Bush’s tax cuts have provided a strong unifying goal in the diverse Republican Party. To his credit, most of Bush’s tax cuts have not been simply populist giveaways. Instead, he has tried to solve real problems in the tax code to spur growth, such as reducing the damaging income tax bias against saving and investment.
Bush’s 2001 tax cut reduced income tax rates to stimulate greater working investment and entrepreneurship. As Bush has pointed out in debates with Sen. John Kerry, the cuts in the top rates were particularly important because of the heavy concentration of small businesses in those brackets. The substantial size of the tax cut at $1.35 trillion made fiscal sense because projections in 2001 showed that there was a huge $5.6 trillion budget surplus to work with.
In March 2002, Bush’s enacted his next tax cut, which was designed to spur business investment in the wake of 9/11 and the lingering recession. Bush continued his focus on pro‐growth tax cuts with the dividend and capital gains tax cuts of 2003.
Cutting dividend taxes helped solve a number of problems. U.S. corporations had relied too much on debt instead of equity financing because the tax code gave an advantage to interest over dividends. The 2003 tax law reduced this distortion to make the corporate sector more stable and efficient. High dividend taxes also caused companies to excessively retain earnings, which led to unproductive investments and was a contributing factor to recent corporate scandals.
The economy responded strongly to the dividend tax cut. The stock market soared after the tax cut’s passage, and a recent Cato Institute study found that dividend payouts by Standard and Poor’s 500 companies rose about 20 percent in the year following the cut.
Earlier this year, Bush signed into law an extension of some of his prior individual tax cuts. And he will sign a corporate tax bill passed by Congress this month. The bill has been criticized for the many special interest breaks it contains, but it also includes reforms to help U.S. firms compete in foreign markets.
That’s the good budget news. The bad news is that President Bush has let federal spending and deficits explode. Total federal spending rose 31 percent between fiscal 2001 and 2005. This large increase comes just when the nation can least afford it with the coming cost pressures on Social Security and Medicare as baby boomers begin to retire.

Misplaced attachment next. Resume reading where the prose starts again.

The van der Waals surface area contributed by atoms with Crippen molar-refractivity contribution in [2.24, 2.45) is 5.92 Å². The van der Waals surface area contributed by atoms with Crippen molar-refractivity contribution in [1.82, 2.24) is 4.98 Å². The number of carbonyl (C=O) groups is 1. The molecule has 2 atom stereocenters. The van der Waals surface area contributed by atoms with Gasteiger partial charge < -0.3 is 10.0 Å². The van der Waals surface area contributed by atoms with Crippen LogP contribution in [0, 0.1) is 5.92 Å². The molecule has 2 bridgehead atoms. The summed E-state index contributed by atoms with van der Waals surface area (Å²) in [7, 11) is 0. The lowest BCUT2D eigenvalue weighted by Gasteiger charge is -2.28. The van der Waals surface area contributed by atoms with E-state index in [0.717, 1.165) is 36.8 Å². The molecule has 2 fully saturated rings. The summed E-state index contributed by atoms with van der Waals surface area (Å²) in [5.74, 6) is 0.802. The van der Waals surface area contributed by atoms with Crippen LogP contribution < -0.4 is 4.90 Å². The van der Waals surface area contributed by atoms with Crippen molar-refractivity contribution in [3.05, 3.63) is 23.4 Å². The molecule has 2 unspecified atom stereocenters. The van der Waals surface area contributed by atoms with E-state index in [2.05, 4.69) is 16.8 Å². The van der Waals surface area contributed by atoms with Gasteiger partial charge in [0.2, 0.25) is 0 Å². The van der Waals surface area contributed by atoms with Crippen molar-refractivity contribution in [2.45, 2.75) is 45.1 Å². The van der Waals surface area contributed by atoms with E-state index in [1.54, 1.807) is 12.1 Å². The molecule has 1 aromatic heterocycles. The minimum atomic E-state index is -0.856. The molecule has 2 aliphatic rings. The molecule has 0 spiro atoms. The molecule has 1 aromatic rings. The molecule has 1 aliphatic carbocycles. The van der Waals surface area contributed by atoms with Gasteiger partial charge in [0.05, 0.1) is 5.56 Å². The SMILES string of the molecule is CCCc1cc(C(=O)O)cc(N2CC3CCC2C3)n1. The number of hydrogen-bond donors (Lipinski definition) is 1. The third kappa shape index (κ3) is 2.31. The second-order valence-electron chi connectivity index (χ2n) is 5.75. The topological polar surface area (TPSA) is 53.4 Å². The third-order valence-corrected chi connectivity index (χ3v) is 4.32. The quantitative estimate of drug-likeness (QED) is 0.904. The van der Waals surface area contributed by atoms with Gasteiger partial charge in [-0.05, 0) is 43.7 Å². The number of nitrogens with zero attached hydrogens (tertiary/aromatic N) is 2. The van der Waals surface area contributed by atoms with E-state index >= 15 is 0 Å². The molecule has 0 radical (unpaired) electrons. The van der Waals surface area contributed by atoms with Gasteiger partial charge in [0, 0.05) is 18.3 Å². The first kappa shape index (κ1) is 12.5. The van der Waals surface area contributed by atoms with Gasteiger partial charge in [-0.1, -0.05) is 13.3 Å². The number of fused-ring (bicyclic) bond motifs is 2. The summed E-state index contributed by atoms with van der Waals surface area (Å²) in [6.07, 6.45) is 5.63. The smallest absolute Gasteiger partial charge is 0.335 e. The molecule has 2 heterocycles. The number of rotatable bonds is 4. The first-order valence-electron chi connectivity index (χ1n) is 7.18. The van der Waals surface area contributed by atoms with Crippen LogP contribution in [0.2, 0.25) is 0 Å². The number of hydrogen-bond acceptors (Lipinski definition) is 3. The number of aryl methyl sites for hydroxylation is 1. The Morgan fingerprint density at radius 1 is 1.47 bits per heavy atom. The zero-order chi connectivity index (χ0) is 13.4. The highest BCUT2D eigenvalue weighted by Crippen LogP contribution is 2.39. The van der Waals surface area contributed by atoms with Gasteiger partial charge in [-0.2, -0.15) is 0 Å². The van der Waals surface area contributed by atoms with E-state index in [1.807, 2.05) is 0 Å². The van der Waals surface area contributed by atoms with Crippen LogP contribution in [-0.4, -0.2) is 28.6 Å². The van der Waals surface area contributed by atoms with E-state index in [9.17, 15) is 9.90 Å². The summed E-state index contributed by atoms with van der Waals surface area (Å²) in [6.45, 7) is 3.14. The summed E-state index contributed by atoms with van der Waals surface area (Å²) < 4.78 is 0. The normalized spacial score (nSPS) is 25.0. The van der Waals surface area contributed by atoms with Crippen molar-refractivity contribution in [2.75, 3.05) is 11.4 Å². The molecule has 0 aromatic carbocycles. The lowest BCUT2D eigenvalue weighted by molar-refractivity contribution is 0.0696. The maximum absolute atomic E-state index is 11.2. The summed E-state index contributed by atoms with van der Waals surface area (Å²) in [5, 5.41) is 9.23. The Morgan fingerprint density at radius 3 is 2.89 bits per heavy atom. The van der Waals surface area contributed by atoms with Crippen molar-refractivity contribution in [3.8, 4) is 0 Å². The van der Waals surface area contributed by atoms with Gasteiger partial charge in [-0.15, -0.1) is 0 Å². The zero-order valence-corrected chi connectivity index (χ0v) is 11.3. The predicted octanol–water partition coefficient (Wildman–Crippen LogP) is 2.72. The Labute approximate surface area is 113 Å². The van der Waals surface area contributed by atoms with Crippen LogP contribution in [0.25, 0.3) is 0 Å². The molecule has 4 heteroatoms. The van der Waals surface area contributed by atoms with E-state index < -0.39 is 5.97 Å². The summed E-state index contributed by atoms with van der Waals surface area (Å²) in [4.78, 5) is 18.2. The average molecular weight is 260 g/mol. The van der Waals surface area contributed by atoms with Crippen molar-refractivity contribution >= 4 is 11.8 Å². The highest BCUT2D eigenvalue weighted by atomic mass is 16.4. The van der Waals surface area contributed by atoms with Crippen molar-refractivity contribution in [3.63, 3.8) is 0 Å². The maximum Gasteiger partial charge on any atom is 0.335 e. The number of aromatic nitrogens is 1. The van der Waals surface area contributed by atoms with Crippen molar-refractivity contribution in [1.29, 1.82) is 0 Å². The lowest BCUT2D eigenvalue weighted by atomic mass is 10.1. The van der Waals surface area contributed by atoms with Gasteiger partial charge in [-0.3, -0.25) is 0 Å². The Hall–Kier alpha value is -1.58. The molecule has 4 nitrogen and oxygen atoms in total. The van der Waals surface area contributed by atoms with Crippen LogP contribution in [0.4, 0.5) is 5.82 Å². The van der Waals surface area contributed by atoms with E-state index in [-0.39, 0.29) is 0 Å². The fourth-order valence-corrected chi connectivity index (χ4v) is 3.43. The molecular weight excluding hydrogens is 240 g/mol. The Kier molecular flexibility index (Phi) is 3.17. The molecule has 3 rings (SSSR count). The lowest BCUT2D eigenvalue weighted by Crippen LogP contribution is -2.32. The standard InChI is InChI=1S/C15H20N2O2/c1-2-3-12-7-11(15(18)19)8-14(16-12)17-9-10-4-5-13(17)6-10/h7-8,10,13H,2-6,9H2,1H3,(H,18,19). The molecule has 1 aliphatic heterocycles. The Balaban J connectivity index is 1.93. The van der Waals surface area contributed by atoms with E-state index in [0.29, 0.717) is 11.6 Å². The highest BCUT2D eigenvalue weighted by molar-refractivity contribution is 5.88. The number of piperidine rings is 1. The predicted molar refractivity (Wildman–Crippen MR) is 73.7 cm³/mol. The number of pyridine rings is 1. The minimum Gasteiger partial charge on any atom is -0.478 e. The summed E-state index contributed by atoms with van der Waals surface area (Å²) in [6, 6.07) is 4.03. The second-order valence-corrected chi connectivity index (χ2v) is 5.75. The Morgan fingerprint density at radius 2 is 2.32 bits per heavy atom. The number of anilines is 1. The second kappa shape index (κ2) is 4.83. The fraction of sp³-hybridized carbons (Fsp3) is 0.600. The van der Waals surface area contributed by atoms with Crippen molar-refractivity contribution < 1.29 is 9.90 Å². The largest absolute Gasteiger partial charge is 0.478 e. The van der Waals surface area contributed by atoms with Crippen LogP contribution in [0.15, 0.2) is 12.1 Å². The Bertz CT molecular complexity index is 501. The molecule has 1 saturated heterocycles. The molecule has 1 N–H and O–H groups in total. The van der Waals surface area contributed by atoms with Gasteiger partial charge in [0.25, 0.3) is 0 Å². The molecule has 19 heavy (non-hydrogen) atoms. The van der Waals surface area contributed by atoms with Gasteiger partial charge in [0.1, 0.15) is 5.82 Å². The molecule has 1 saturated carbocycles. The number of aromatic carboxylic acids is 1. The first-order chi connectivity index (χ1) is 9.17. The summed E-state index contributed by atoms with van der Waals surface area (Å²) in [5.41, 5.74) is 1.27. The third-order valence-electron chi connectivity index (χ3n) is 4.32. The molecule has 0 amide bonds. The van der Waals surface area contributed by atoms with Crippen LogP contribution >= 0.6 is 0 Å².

While Bush’s spending policies have been irresponsible, Kerry is promising more of the same with about $2 trillion in new spending. Kerry says that he would reverse some of Bush’s tax cuts, but that would only pay for a fraction of his promised spending. Kerry is right to criticize Bush’s big deficits, but his own promises undermine his claim to be the more fiscally responsible candidate. On spending, voters have little choice since both candidates embrace Big Government.
On taxes, the candidates have different philosophies, but they would find themselves dealing the same problems in the years ahead. For one thing, the next president will need to deal with concerns about America’s tax competitiveness. Global markets are creating pressure for major reforms to the U.S. corporate tax, which has the second highest rate in the industrial world.
Another problem that the next president will face is rapid growth in the alternative minimum tax, which is a complex add‐on to the income tax. The AMT currently hits only a few million taxpayers, but by 2010 it will ensnare 30 million unless reforms are made. The AMT is part of a growing tax complexity problem, highlighted by the 50 percent growth in tax code pages during the last decade.
President Bush has made progress in creating a more pro‐saving and pro‐growth tax code. But other tax code problems are festering, and the next president will have his work cut out to give Americans the low, simple, and efficient tax code that they deserve.